Linked-Read sequencing technology has recently been employed successfully for de novo assembly of human genomes, however, the utility of this technology for complex plant genomes is unproven. We evaluated the technology for this purpose by sequencing the 3.5-gigabase (Gb) diploid pepper (Capsicum annuum) genome with a single Linked-Read library. Plant genomes, including pepper, are characterized by long, highly similar repetitive sequences. Accordingly, significant effort is used to ensure that the sequenced plant is highly homozygous and the resulting assembly is a haploid consensus. With a phased assembly approach, we targeted a heterozygous F1 derived from a wide cross to assess the ability to derive both haplotypes and characterize a pungency gene with a large insertion/deletion. The Supernova software generated a highly ordered, more contiguous sequence assembly than all currently available C. annuum reference genomes. Over 83% of the final assembly was anchored and oriented using four publicly available de novo linkage maps. A comparison of the annotation of conserved eukaryotic genes indicated the completeness of assembly. The validity of the phased assembly is further demonstrated with the complete recovery of both 2.5-Kb insertion/deletion haplotypes of the PUN1 locus in the F1 sample that represents pungent and nonpungent peppers, as well as nearly full recovery of the BUSCO2 gene set within each of the two haplotypes. The most contiguous pepper genome assembly to date has been generated which demonstrates that Linked-Read library technology provides a tool to de novo assemble complex highly repetitive heterozygous plant genomes. This technology can provide an opportunity to cost-effectively develop high-quality genome assemblies for other complex plants and compare structural and gene differences through accurate haplotype reconstruction.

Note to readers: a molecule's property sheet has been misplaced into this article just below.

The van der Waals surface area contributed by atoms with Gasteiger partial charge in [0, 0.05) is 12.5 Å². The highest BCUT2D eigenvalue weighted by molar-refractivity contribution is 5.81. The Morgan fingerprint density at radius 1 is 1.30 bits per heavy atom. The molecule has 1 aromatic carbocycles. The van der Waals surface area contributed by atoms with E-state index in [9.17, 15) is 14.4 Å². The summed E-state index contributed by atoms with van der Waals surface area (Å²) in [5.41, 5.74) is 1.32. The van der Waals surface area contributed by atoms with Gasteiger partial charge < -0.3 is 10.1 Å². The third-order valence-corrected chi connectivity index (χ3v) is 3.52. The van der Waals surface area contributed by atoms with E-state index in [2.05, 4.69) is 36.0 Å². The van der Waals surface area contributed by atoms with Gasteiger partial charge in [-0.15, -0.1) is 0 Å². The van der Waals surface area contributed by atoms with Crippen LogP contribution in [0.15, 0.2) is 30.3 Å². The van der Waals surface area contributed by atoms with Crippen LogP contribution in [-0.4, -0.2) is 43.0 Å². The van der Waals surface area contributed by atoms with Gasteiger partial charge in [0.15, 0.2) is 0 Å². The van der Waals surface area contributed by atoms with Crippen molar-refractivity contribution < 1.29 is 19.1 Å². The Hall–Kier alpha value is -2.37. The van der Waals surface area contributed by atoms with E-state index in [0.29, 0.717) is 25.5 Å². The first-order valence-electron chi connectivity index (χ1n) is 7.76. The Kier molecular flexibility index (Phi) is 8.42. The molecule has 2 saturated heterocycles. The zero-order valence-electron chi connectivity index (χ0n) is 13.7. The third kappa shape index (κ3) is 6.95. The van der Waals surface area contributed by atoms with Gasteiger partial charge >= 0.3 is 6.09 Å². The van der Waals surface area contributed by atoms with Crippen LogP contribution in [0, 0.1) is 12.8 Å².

Pursuing a gold-standard reference genome for each biologically important organism has become a goal of the individual research communities in order to have a tool for answering biologically relevant questions1,2,3,4,5. The construction of contiguous genome assemblies has allowed for discovery of genes and gene function, as well as improved our understanding of genomic elements and structure that regulate biological processes in humans, microbes, animals, and plants. These high-quality reference genome assemblies allow for not only complete gene models but also complete promoter regions and more remote regulatory sequences of every gene, as well as true representation of other complex features that are important for trait expression. Having a highly accurate, contiguous, and complete genomic representation allows for unprecedented studies on chromosome-scale evolution, as well as of molecular evolution of polyploid events, gene amplifications, haplotype tracking, and mobile element proliferations. The importance of having complete, well-ordered genomic representations continues to be a significant concern, as it is difficult to attribute a simple explanation for phenotypes and disease, even when overcoming sample size problems; such as in human studies with hundreds of thousands of subjects, where 50–75% of the height phenotype has currently been unable to be explained6,7.